Glad to get app working as expected on older platform (Cygwin OpenSSH)

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Glad to get app working as expected on older platform (Cygwin OpenSSH)

Dr. Torsten Kühn
Thank you for this tremendous work, Corinna!

With all Cygwin-related articles, Howtos, Postings and Readme files,
one might suppose that the entire project is derived by you alone!

In one source, you have pointed out that Cygwin can only provide
functions as far as the underlying Windows version supports them.
This explains why Cygwin has to cease support for certain Windows
releases, if it wants to cope with all functions required by recent
applications. (I guess most users request these.)

In 2011, I was however glad to get Thomas Plank's Cygwin port of a
Cdrecord version which supports DVDs working in Windows NT 4.0.
(And Joerg Schilling, the maintainer of Cdrecord's sources was
happy to see that it worked for me as well.)

Since September 2016, the same issue with Windows XP.
In early 2017, Stefan Weil, the maintainer of MinGW-based ports of the
QEMU emulator failed to create working versions of two DLLs (bcrypt.dll
and dwmapi.dll?), intended to fill a gap in Windows XP and to provide
his application's compatibility with this version.

So, likewise, only older QEMU ports will still run in Windows XP.
The same with many other free software (both Sylpheed and Claws Mail,
SumatraPDF, the Opera Browser etc.). Breaking compatibility with old
OS releases seems to be mandatory if applications want to implement
new features, or just fix security holes.

On older hardware, it is however wise not to install the latest Windows
version, while, from an ecological view, such computers are still too
new to be thrown away. With a careful selection of relatively modern
applications, I try to resolve this conflict, and to use such old
pieces of hardware as long as the still compatible apps meet my needs.

In brief: I gladly got Cygwin 2.5.2-1's OpenSSH 7.3p1/ OpenSSL 1.0.2h
working as expected. The path configuration is tricky, thanks to an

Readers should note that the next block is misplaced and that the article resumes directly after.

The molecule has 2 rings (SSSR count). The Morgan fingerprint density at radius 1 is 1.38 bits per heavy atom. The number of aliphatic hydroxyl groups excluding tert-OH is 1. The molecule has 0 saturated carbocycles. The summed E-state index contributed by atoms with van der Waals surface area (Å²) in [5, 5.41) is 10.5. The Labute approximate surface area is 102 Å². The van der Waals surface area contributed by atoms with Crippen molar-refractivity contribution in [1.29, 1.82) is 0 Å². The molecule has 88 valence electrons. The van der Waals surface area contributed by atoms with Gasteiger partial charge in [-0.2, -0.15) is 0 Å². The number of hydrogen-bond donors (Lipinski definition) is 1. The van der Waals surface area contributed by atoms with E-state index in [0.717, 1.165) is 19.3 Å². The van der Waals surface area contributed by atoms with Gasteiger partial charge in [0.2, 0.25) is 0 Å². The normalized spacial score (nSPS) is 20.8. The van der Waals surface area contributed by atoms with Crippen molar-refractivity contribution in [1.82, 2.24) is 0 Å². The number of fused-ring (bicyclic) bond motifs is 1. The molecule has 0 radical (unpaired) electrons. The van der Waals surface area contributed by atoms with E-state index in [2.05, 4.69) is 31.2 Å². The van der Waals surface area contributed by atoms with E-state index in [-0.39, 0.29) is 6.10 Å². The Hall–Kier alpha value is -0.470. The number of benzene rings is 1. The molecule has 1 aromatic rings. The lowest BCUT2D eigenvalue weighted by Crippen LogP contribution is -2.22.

appropriate entry in <Cygwin1.dll-directory>\..\etc\nsswitch.conf's
"db_home:" line, I aligned it to the desired directory (in my case
"%SystemDrive%\Profiles\ADMIN\Application Data"), where other programs
(less, Links, Lynx, Midnight Commander, NcFTP, Sylpheed etc.) already
store their configuration data.

While explanations in
https://cygwin.com/cygwin-ug-net/using-specialnames.html helped to
understand Cygwin's build-in paths, only Ryan Harrison's hint in
https://ryanharrison.co.uk/2015/12/01/cygwin-change-home-directory.html
allowed to get rid of the odd "Failed to add the host to the list of
known hosts" message. Changing %HOME%, %HOMEPATH% or setting %ETC%
environment variables had had no influence (besides Lynx- and NcFTP-
variables, Cygwin-specific "nodosfileswarning=1" and "TERM=linux" are
set, "CYGWIN=tty" might have been inserted by an unsuccessfully
tested older OpenSSH release, variable now suppressed). OpenSSH has
some built-in pitfalls, I saw this on other platforms - here overcome.

OpenSSH now connects smoothly to my Internet Router and runs in a
CMD.EXE window, by contrast to Simon Tatham's popular PuTTY client.
Only with Links, my favourite Internet Browser, I am stuck with
version 2.13, whereas Mikulas Patocka's version 2.20 OS/2 port
(which uses Eberhard Matthes's EMX libs from 1999) even runs in
25-years-old Warp 3. This emulation layer has it's limits, it lacks
the mmap() library function, thus, e.g. vsFTPd won't compile.

Good continuation with this huge project!
Greetings from Basle
Torsten Kühn

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